Yet, that is exactly what Pope Francis did earlier this week during his trip back from a successful outing to Brazil, going where the Queen of England still fears – or at least refuses – to tread: in front of a group of reporters. Fortunately for the assembled media, the Q & A session proved to be newsworthy for more than one reason. When one of them asked the Holy Father a question about the supposed “gay lobby” in the Vatican that has so fascinated the Italian press, Francis gave a surprisingly nuanced answer. Continue reading
If you started reading this post thinking that it was going to be a comparison between Aslan, the unsafe but good hero of C.S. Lewis’ Chronicles of Narnia series, and Jesus Christ, the hero of the Christian Bible, then you are in for a bit of a disappointment. (However, you have to give me some credit for pulling you in like that!) No, this is a discussion of the recent controversy surrounding Reza Aslan’s new book, Zealot: The Life and Times of Jesus of Nazareth. If you really do want a serious discussion of the aforementioned links between Lewis’ literary creation and the Son of God, you may find one of many examples here.
Mr. Aslan – whose previous books include No God but God: The Origins and Evolution of Islam and How to Win a Cosmic War: Confronting Radical Religion – is, in the words of his personal website, “an internationally acclaimed writer and scholar of religions”. He is an Iranian American who works as an Associate Professor of Creative Writing at the University of California in Riverside, and his list of professional associations include the Council on Foreign Relations. Oh, and he is also a Muslim. Continue reading
Two Sumatran tigers at the Smithsonian National Zoo in 2007
Today is International Tiger Day, which is aimed at creating awareness of the dangers facing the world’s dwindling tiger population and promoting measures to help preserve one of the world’s most amazing and beloved animals. As some animal, but I was also born in the year of the tiger according to the Chinese zodiac. The tiger is also considered to be a national symbol of India, where much of my husband’s family comes from. If you too love the tiger, consider making a small donation to help preserve the wild tiger population, or just read about the conservation efforts that are taking place in countries like India, Russia, and Indonesia. I am including a few links that might be helpful.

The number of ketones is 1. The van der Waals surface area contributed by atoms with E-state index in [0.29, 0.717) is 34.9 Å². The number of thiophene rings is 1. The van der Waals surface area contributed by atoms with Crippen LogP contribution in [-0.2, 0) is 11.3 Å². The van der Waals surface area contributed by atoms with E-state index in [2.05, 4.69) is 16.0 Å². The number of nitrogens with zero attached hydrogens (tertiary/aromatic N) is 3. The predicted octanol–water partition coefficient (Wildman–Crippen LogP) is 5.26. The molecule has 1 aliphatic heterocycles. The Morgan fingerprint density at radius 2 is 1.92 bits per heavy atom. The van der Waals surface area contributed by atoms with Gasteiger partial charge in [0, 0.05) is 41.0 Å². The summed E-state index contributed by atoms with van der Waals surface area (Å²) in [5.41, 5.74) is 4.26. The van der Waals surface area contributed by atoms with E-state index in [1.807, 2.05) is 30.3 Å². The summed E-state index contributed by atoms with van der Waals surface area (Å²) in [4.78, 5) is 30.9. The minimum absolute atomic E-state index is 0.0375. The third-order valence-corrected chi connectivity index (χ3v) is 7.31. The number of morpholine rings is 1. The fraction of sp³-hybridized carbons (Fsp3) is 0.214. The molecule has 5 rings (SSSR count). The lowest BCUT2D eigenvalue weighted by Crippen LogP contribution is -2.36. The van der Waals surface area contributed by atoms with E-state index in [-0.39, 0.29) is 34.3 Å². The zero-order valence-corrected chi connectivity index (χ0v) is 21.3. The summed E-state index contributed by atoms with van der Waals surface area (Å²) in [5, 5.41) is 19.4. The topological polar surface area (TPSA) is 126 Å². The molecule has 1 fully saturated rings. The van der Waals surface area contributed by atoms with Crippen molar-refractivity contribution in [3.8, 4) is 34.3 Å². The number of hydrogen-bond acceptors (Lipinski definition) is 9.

First, take a look at the work that World Wildlife Fund is doing. They are one of the main organizations working on this issue and have a positive track record. Two other groups that are well established include the Save the Tiger Fund and Panthera. They have a joint initiative that you can read about here. Finally, check out this story from Deutsche Welle today that draws attention to the inadequacy of captive breeding programs as the sole method of preventing the tiger’s extinction.
While your host was on the road yesterday, Church & State passed a major website milestone. For the first time, we received spam in the comments section! This must mean that the world has discovered the wonder of this site. However, it also places a responsibility on our loyal readers to make sure that real comments outnumber fake ones. Here’s hoping that we’ll be able to achieve that. On a related note, you can expect slightly less opining from yours truly this week as I will be a few miles out of the country. In the meantime, try out our new Facebook feature, which allows you to officially “like” C & S for all the world to see. Our actual Facebook page needs some work, but in the future this will allow anyone who likes this site to receive every post directly in their news feed. Posting every update to all of my Facebook friends will surely become wearing eventually, so at the risk of sounding repetitive, “like” us today to get updates tomorrow (or at any point in the future).
Friendly mascots prepare to welcome the world to the 2014 Olympics in Sochi – but will they be welcoming the United States?
What was meant to be an example of international cooperation is once again a cause for international bickering.
Since the Russian city of Sochi was awarded the 2014 Winter Olympic Games, there have been concerns in some circles that this would give the spotlight to a country with a poor civil rights record, not to mention a city located very close to the tense Caucasus region. However, it wasn’t until a certain NSA whistleblower decided to take shelter in a Moscow airport that we had a prominent senator suggest that the U.S. should boycott the games.
In an interview with The Hill (a local D.C. paper), Sen. Lindsey Graham (R-SC) was asked if the U.S. ought to consider a boycott of the Sochi Olympics if Russia grants asylum to Edward Snowden. Graham agreed that such an action might be in the cards.
“I would. I would just send the Russians the most unequivocal signal I could send them,” Graham (R-S.C.) said when asked about the possibility of a boycott.
“It might help, because what they’re doing is outrageous,” he said. “We certainly haven’t reset our relationship with Russia in a positive way. At the end of the day, if they grant this guy asylum it’s a breach of the rule of law as we know it and is a slap in the face to the United States.” Continue reading